Im quite a fan of the academic research poster. However, posters have a bad reputation in some quarters. They’re sometimes seen as a “less than” – less than a conference paper, a second rate public presentation.
Ever heard anyone say – Oh my paper didn’t get in the main conference papers but they offered me a poster instead. It’s not worth me going in that case. Sound familiar? Or perhaps – There’s a poster session on next. I can give that a miss. There won’t be anything much for me there. That too?
These are an unfair and ill-deserved rap in my view. But not uncommon.
Presenting a poster at a conference can be A Good Thing.
Of course, for that to happen, the conference needs to have dedicated a posters time slot. Posters ought not to be something that get squeezed in instead of lunch – no time allowed really does say to people, this conference has posters but we don’t really value them.
But if the conference has been conscious of posters, has set aside time and advertised the session(s), then you may well find that the people who come to see your poster – with you standing next to it with your paper or handout – will actually be really interested. They will want to talk. The poster offers you the opportunity to chat, and there’s more chance of finding out where interests overlap. And who knows where that may go.
The research poster has uses after the conference too. It can be displayed in your office or corridor so that people in your building can see what you are doing. Very often, we don’t know that much about what the people we work with are actually researching, and posters on display give us the chance to see – and then follow up. And it’s good for students and visitors too to come into a building and see the kinds of research work that is done there.
There’s another use for posters too. And that’s as a strategy to prepare a paper. Yes, a poster is a great way to get yourself organised for writing the conference paper or journal article.
Now, I often talk about tiny text abstracts as a way to start off a paper. And of course there’s free writing, the Pomodoro, with its variations of looping, ink-shedding, and use of prompts. You can also storyboard or use Powerpoint to sort out your paper too.
But posters are another good strategy for starting writing. Designing a poster is a bit like an abstract except that its longer. You have to produce more words. A poster is often about a thousand words. That’s not really a lot.
The key to the poster as writing strategy is that you have to sort out
- the title – something that tells a passer-by or prospective visitor to your stand what your work is about, and what you have to say. It helps if your title is more than simply descriptive, but also signals to a reader your take-home point.
- the beginning and end. Sorting out what needs to go at the start and the finish happen together. The introduction and conclusion “shake hands”. Your paper is going to start with some kind of problem, puzzle or question which you answer at the end. Your introduction also needs to set the puzzle in its context – and that context is what the So What and Now What that arise from your conclusion will refer back to. See my poster below for a simple example. I use ‘the blank screen’ at the beginning and end.
- the middle is simple. It’s how you get from the question, problem or puzzle to your conclusion. This process may be through sections which look at literature, methods and results, or it may be a narrative made up of words and pictures. Or anything in between. What’s in the middle often depends on your discipline, and what kind of research you are doing. But whatever the middle of your poster is, it’s what takes up most of the words, because that’s the new stuff that you’ve done.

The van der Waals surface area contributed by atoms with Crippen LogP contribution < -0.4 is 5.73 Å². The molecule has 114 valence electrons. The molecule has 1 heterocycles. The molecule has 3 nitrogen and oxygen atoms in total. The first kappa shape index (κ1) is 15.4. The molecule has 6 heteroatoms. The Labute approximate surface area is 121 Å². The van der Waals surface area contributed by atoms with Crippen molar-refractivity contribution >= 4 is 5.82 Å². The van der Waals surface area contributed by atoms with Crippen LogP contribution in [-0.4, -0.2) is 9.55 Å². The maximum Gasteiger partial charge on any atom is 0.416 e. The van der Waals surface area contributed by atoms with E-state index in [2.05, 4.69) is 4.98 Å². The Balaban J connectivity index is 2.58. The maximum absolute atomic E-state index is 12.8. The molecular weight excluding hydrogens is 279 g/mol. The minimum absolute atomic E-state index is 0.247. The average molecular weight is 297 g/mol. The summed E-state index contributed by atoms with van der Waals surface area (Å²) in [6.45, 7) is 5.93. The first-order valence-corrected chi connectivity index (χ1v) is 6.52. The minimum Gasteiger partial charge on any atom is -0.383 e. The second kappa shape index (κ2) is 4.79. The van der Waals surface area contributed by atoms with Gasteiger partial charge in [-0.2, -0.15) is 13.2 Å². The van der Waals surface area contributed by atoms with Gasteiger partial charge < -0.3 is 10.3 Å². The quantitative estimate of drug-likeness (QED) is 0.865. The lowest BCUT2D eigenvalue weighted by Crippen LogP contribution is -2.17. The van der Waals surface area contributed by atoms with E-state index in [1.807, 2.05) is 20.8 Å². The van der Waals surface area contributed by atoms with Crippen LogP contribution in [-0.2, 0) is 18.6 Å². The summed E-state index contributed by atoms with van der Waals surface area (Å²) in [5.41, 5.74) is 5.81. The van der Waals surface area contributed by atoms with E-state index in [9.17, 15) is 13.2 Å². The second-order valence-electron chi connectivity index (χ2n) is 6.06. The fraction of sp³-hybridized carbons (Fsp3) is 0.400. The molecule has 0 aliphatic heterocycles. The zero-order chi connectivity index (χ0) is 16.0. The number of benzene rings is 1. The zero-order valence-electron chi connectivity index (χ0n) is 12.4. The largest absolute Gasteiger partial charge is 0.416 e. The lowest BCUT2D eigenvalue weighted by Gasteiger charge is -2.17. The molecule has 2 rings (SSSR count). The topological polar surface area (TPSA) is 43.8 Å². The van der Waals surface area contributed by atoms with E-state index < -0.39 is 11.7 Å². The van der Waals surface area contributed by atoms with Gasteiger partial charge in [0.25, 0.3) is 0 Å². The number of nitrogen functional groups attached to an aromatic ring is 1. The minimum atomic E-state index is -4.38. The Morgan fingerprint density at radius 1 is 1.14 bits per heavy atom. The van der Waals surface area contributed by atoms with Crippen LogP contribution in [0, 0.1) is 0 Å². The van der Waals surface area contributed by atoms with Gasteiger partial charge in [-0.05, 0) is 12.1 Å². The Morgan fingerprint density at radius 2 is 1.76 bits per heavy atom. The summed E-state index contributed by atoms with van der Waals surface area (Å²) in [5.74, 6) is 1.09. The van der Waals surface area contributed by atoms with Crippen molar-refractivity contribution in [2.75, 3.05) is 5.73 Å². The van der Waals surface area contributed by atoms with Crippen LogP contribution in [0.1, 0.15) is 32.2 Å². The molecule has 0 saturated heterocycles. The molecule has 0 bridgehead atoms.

Designing a poster and sorting out the sections and key content of each of them takes some time. In my writing workshops we usually take a couple of days – with the first day working on the title and the abstract. Then comes the actual poster, which doesn’t have an abstract on it by the way. The poster takes just a few more hours.
And yippee. Once you’ve made your poster, you are well on your way to writing the paper proper. You’ve already got it there in miniature form. You’ve done the hard graft of sorting out the title and the staging of the argument or narrative. It’s not so difficult now to think about working on each section and enlarging them.
Posters can do a lot of work for you in preparing a paper if you commit to them.
Thank you for making feel okay about always presenting a poster in addition to a paper at professional conferences. I find the access to feedback and conversation about my work stimulating and an opportunity to meet others interested in the same content.
Thank you. It is important to also note that inserting relevant pictures and good background color can go a long way to attract viewers to your poster and also convey meaning and understanding of the content.
Thanks for your post, Pat. You and readers may be interested to read my article, ‘The poster session as fusing theory and practice in art and design education: Exhibiting an occluded genre’ Journal of Writing in Creative Practice, Volume 11, Number 2, September 2018, pp. 233-259(27). We identify the benefits of using posters in design education, whether as formats for ‘regenring’ the conventional contextual studies essay or as iterations towards essay work that draw on the skills students are developing in their design briefs, thereby bridging theory and practice, and accommodating diversity: https://doi.org/10.1386/jwcp.11.2.233_1
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